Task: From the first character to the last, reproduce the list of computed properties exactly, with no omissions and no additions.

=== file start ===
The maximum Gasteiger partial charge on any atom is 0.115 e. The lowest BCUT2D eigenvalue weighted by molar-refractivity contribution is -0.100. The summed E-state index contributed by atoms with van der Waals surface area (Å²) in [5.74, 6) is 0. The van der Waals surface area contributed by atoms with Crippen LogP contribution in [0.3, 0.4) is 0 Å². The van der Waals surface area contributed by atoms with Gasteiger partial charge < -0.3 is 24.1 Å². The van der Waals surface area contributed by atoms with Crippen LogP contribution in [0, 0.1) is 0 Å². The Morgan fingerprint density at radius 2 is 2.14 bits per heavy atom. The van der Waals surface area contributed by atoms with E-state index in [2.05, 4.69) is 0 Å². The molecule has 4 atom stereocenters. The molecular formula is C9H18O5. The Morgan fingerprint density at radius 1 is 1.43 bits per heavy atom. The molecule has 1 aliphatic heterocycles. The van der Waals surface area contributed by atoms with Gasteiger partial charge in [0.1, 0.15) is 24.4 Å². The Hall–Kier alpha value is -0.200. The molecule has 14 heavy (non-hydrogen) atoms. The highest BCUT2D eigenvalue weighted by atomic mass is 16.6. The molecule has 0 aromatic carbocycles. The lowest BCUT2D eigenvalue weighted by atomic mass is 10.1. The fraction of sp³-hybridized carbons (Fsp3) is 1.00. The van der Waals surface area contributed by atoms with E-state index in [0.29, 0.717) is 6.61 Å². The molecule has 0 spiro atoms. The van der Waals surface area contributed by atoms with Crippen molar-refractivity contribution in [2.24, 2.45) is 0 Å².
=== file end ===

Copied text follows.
The maximum Gasteiger partial charge on any atom is 0.115 e. The lowest BCUT2D eigenvalue weighted by molar-refractivity contribution is -0.100. The summed E-state index contributed by atoms with van der Waals surface area (Å²) in [5.74, 6) is 0. The van der Waals surface area contributed by atoms with Crippen LogP contribution in [0.3, 0.4) is 0 Å². The van der Waals surface area contributed by atoms with Gasteiger partial charge < -0.3 is 24.1 Å². The van der Waals surface area contributed by atoms with Crippen LogP contribution in [0, 0.1) is 0 Å². The Morgan fingerprint density at radius 2 is 2.14 bits per heavy atom. The van der Waals surface area contributed by atoms with E-state index in [2.05, 4.69) is 0 Å². The molecule has 4 atom stereocenters. The molecular formula is C9H18O5. The Morgan fingerprint density at radius 1 is 1.43 bits per heavy atom. The molecule has 1 aliphatic heterocycles. The van der Waals surface area contributed by atoms with Gasteiger partial charge in [0.1, 0.15) is 24.4 Å². The Hall–Kier alpha value is -0.200. The molecule has 14 heavy (non-hydrogen) atoms. The highest BCUT2D eigenvalue weighted by atomic mass is 16.6. The molecule has 0 aromatic carbocycles. The lowest BCUT2D eigenvalue weighted by atomic mass is 10.1. The fraction of sp³-hybridized carbons (Fsp3) is 1.00. The van der Waals surface area contributed by atoms with E-state index in [0.29, 0.717) is 6.61 Å². The molecule has 0 spiro atoms. The van der Waals surface area contributed by atoms with Crippen molar-refractivity contribution in [2.24, 2.45) is 0 Å².